Curly hair tip: Use a gel for a soft hold and healthy shine.
Coily hair tip: Use cream for hydration and care.
Scrunch out the crunch (SOTC):
Let hair gel dry in your hair completely, then scrunch your hair and shake it until your curls become soft and bouncy.
The curly girl method highly recommends starting with gel to style your hair. Although it may bring up memories of rock-hard hairstyles from adolescence, the good news is that gel has come a long way. Now, you can get soft, bouncy hair with hold that lasts all day.
The key step you were missing as a kid? It’s called “scrunch the crunch.” Here’s how you can try it:
- Apply gel to wet hair in the shower.
- Use your fingers or a Denman brush to sculpt your hair into curls.
- Gently scrunch curls with a cotton T-shirt and let the product dry completely.
- Use your hands to scrunch your curls all over your head until your hair feels soft.
For people with coily hair, the leave-in, oil, and cream (LOC) method is a popular rule of thumb for choosing styling products. The LOC method is simple — you just apply a leave-in conditioner, hair oil, and hair cream in that order. Some people prefer LCO, where you use hair cream and then seal it with an oil. Experiment both ways to see which works best for your hair.
If you want to try the LOC or LCO method, conduct a mix test with your products ahead of time. Mix a bit of your favorite leave-in conditioner, oil, and cream in the palm of your hand. If they mix together easily, they’re more likely to work well together in your hair. If the mixture separates, you might want to try a new combination of products.
Step 5: Air dry or diffuse your hair
Wavy hair tip: Use your fingers or a Denman brush to shape wet hair into curls before you dry it.
Curly hair tip: Flip your hair upside down while drying or plop it for extra volume at the root.
Coily hair tip: Take extra care to avoid heat to preserve your fragile curls, unless your hair type doesn’t dry on its own.
Hang your hair upside down over a T-shirt or microfiber towel and lower your head to it. Secure the towel to preserve how your curls lie on its surface and leave your hair up to partially dry for 15 to 20 minutes.
According to Massey, curly hair types should avoid heat styling as much as possible because curly hair is already prone to breakage, and it’s very easy to damage your hair. That’s why it’s extra important for curly-haired people to use a heat protectant when they’re using hot tools.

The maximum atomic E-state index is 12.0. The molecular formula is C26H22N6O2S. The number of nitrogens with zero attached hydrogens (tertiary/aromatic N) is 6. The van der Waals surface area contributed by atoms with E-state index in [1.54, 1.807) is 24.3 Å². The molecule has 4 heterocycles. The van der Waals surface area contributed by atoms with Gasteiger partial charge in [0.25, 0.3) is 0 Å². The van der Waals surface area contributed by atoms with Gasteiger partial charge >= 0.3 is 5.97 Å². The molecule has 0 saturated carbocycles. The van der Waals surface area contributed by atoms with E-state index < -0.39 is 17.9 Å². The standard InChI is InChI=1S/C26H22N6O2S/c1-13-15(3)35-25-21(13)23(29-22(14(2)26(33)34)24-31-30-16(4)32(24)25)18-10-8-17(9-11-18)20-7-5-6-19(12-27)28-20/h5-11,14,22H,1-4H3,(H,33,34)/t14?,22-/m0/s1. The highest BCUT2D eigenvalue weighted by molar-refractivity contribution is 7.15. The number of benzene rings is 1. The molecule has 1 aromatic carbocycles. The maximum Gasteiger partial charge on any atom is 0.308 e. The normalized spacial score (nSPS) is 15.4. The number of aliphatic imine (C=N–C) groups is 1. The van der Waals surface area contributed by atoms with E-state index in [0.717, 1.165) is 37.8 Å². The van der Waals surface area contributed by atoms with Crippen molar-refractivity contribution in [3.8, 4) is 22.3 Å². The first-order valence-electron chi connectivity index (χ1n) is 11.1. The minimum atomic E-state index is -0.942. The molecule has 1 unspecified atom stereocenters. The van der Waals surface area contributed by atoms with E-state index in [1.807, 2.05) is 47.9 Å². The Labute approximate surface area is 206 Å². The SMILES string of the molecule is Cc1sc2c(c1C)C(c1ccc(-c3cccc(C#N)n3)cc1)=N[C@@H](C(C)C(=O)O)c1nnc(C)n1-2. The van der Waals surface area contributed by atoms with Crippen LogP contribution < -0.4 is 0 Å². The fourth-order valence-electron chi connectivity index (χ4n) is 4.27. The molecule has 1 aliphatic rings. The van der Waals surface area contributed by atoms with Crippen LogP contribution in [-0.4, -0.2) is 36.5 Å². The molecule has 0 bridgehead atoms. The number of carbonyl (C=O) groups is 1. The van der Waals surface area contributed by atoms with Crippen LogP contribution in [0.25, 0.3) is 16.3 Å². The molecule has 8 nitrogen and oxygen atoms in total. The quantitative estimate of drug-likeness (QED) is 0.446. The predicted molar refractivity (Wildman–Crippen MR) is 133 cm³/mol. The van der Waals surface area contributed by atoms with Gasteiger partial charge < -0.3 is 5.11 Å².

However, there’s no one-size-fits-all care routine, and everyone’s ideal hair routine is slightly different. Many people with curly hair enjoy diffusing their hair dry or hitting their roots with some air to lock in extra volume.
It sounds counterintuitive, but consider turning up the temperature on your hair dryer. Many of us were warned to keep it as cool as possible, but prolonged low-heat exposure can be as damaging as shorter exposure to high heat. As long as your hair isn’t burning and you use heat protectant, you should be good to go. Finish off your styling with a shot of cool air to lock your hard work in place.
Do’s and don’ts of the curly girl method
Now that you have a basic understanding of the curly girl method, let’s talk through some common misconceptions:
- Use styling products while your hair is soaking wet.
- Use protein treatments if you color your hair.
- Sleep in a bonnet or silk scarf wrap to protect your hair.
- Use high heat and low power when blow-drying your hair.
- Use curl revitalizer or spray diluted conditioner to revive second-day curls.
- Get a haircut from a stylist who specializes in curly hair types.
- Check if new hair products are curly girl-approved.
- Brush your hair when it’s dry.
- Use hairbrushes with natural bristles.
- Touch your hair while you’re waiting for it to dry.
- Rub your hair dry or use a bath towel on it.
- Switch your shampoo if you use a medicated formula.
- Wash your hair with hot water.
Curly girl method FAQs
The curly girl method has just four stages:
There can be variations between how much effort you put into each stage. For example, you might want to have a simple wash routine but take extra time to style and dry. It’s all about what your hair responds to best and creating a routine that you can be consistent with.
The curly girl method won’t change your natural hair pattern. However, there are many cases where people with straight, frizzy hair try the curly girl method and discover that their hair care routines made their hair look straighter than it actually is.
Damaged curls can look frizzy, flattened, and limp. If you think your straight hair might actually have curls that need some extra care, give the curly girl method a try for a couple of weeks and see if it works for you.
Most curly-haired people agree that you should try a curly girl routine for at least a couple of weeks. Unless you’re experiencing scalp irritation or your hair is getting drier, give your new routine some time to kick in.
Some people discover that their hair looks oilier the first couple of washes on the curly girl method. This is a response to the extra moisture in your routine, but your scalp should adjust in a couple of weeks. If not, try tweaking how you apply your products or swap them out one at a time until you find what works best for you.
A basic curly hair routine uses just shampoo, conditioner, and gel. While hair gel doesn’t work for everyone, most people find success with it. If you decide to use a diffuser to dry your hair, you should also add a heat protectant to your routine. When you’d like to expand your hair care, you can integrate a detangler, leave-in conditioner, cream, or oil.
The curly girl method is a great place to start with your curly hair routine because it helps create a foundation where you can learn more about what works for your hair. Looking for more expert tips? Reach out to a hairstylist near you for recommendations to help you style your new look.